Summer, with its hours of sunshine and slow pace, is made for sightseeing.
While the novel coronavirus outbreak limits travel options for many, there are ways to safely plan a summer adventure.
Stay safe this summer
Remember to keep safety in mind when you travel. The Centers for Disease Control and Prevention (CDC) recommends that, before you travel, consider if COVID-19 is spreading in the area you're traveling to, if it’s spreading in your community, if you are traveling with people who are likely to get ill from COVID-19, or if you live with someone likely to get very sick from COVID-19.
The CDC identified older adults and people with a serious underlying medical condition as being more at risk for becoming severely ill from COVID-19.
Travelers should also consider whether the destination they are traveling to, or the area they live in, requires self-quarantining for 14 days after traveling, or whether they will have to miss work or school if you get COVID-19, according to the CDC.
The CDC recommends people avoid non-essential travel to all global destinations.
If you do plan to travel, choose areas with wide-open spaces without many tourists nearby. Get off the beaten path and take in scenic beauty! Consider destinations where you can view gorgeous scenery from the safety of your vehicle.
1. Drive the Appalachian Trail
The Appalachian Trail, which stretches from Maine to Georgia, is the longest hiking-only footpath in the world, according to the Appalachian Trail Conservancy. The total trail is 2,193 miles long and crosses through 14 states. Travelers can also drive through portions of the Appalachian Trail.
Consider this trip from Road Trip USA, which runs parallel to the Appalachian Trail through New Hampshire: https://www.roadtripusa.com/appalachian-trail/new-hampshire/.
Highlights include Mt Washington, the tallest mountain peak in New England, and Franconia Notch, which features covered bridges, an aerial tram, waterfalls, and a granite gorge.
Nature at its best
2. For an adventure out West, try this trip, from Yellowstone National Park: https://www.yellowstonepark.com/road-trips/yellowstone-glacier-road-trip
This 2,100-mile trip takes tourists from Seattle to Yellowstone National Park and back. Highlights include Glacier National Park in Montana, known for beautiful hikes, mountains, and wildlife, including grizzly bears, elk, moose, and mountain goats. There is also the Coeur d’Alene in Idaho, which offers lakeside beaches, and Yellowstone, with hot springs, famed geysers, the Grand Canyon of the Yellowstone, wide valleys, and breathtaking wildlife. Note the National Park Service facilities are in a phased reopening process, after being closed due to the novel coronavirus.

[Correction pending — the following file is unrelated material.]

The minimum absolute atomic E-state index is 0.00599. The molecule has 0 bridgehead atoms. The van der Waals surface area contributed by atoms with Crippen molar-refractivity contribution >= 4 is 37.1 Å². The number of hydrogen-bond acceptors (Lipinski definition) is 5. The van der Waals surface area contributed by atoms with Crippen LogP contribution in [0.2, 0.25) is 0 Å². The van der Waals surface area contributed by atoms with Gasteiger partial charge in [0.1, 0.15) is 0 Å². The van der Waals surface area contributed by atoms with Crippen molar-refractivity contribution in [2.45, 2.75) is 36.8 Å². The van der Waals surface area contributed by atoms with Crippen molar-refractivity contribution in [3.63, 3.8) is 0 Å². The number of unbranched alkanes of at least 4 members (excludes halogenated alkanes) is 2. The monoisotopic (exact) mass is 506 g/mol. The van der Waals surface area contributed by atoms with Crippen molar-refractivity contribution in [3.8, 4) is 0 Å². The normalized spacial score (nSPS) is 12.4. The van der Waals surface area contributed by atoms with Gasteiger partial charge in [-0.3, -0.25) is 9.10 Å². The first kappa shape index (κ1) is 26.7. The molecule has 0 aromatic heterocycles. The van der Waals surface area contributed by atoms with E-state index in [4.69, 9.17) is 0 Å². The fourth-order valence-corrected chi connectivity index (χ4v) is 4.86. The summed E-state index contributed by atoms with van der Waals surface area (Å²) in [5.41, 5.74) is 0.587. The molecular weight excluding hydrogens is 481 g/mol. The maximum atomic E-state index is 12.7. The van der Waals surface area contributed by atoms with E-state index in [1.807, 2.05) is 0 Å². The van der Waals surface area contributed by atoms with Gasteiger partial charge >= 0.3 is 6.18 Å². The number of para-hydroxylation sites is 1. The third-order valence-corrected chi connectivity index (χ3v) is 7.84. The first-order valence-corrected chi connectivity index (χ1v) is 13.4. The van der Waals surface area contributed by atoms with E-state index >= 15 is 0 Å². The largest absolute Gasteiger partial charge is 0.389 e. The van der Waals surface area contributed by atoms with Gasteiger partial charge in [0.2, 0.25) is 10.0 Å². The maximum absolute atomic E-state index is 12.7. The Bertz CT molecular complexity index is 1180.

Find yourself amidst quiet and gorgeous scenery
3. The Loneliest Road in Nevada
According to Road Trip USA, The Loneliest Road, or Route 50, runs coast to coast, from California to Maryland.
The Nevada portion of Route 50 takes travelers across 400 miles, from Lake Tahoe to Great Basin National Park.
Travel Nevada recommends starting in Carson City, heading through Fallon, a farming community with agriculture, vineyards, and a distillery.
Head to the Grimes Point Archaeological area, which has petroglyphs on a short trail, and is near the Hidden Cave, a Native American storage site that is thousands of years old.
At Great Basin National Park, try the Wheeler Park Scenic Drive, a scenic 12-mile drive scenic drive with an elevation that is more than 10,000 feet above sea level, according to the National Park Service website. There is also the Pictograph Cave, which includes ancient rock art, an excavated Native American village circa 1220 AD, fishing and hiking opportunities. At night, people can see thousands of stars, planets, meteors, and the Milky Way, and there are astronomy programs held at Great Basin throughout the summer.
Pack up the car and try the Road Trip USA route: https://www.roadtripusa.com/the-loneliest-road/nevada/
Whether you travel near or far this summer, safety is key. Be sure to wash your hands frequently when traveling, avoid touching your eyes, nose, and mouth, and stay at least six feet away from others, according to the CDC. They also recommended wearing a cloth mask in public, covering coughs and sneezes, and picking up food at a drive-through, instead of dining in a restaurant.
Before hitting the road, do your research, check travel advisories and restrictions, and plan in advance.